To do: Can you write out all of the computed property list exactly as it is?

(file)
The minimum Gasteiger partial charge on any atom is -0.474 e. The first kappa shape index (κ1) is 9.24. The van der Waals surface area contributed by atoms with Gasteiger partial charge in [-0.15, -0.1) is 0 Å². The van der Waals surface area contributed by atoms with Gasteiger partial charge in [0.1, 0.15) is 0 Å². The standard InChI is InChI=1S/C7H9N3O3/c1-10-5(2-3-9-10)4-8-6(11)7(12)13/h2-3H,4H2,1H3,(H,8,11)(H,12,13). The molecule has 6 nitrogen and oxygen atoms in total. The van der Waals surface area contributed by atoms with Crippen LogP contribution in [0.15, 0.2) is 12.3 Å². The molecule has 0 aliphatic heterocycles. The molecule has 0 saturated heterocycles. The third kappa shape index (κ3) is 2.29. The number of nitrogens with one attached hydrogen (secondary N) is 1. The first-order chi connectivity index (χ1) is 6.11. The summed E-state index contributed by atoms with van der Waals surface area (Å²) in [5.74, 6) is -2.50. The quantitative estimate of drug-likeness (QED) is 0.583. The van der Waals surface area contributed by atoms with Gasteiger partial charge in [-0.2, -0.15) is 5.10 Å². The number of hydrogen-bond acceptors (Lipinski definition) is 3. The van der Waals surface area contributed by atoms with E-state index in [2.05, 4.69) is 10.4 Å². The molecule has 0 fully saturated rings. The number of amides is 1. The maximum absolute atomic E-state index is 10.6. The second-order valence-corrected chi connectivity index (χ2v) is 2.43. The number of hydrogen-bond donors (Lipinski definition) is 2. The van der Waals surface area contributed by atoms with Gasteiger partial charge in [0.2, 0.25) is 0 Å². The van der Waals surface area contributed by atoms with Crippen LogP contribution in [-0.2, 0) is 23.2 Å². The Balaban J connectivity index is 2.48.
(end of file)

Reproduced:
The minimum Gasteiger partial charge on any atom is -0.474 e. The first kappa shape index (κ1) is 9.24. The van der Waals surface area contributed by atoms with Gasteiger partial charge in [-0.15, -0.1) is 0 Å². The van der Waals surface area contributed by atoms with Gasteiger partial charge in [0.1, 0.15) is 0 Å². The standard InChI is InChI=1S/C7H9N3O3/c1-10-5(2-3-9-10)4-8-6(11)7(12)13/h2-3H,4H2,1H3,(H,8,11)(H,12,13). The molecule has 6 nitrogen and oxygen atoms in total. The van der Waals surface area contributed by atoms with Crippen LogP contribution in [0.15, 0.2) is 12.3 Å². The molecule has 0 aliphatic heterocycles. The molecule has 0 saturated heterocycles. The third kappa shape index (κ3) is 2.29. The number of nitrogens with one attached hydrogen (secondary N) is 1. The first-order chi connectivity index (χ1) is 6.11. The summed E-state index contributed by atoms with van der Waals surface area (Å²) in [5.74, 6) is -2.50. The quantitative estimate of drug-likeness (QED) is 0.583. The van der Waals surface area contributed by atoms with Gasteiger partial charge in [-0.2, -0.15) is 5.10 Å². The number of hydrogen-bond acceptors (Lipinski definition) is 3. The van der Waals surface area contributed by atoms with E-state index in [2.05, 4.69) is 10.4 Å². The molecule has 0 fully saturated rings. The number of amides is 1. The maximum absolute atomic E-state index is 10.6. The second-order valence-corrected chi connectivity index (χ2v) is 2.43. The number of hydrogen-bond donors (Lipinski definition) is 2. The van der Waals surface area contributed by atoms with Gasteiger partial charge in [0.2, 0.25) is 0 Å². The van der Waals surface area contributed by atoms with Crippen LogP contribution in [-0.2, 0) is 23.2 Å². The Balaban J connectivity index is 2.48.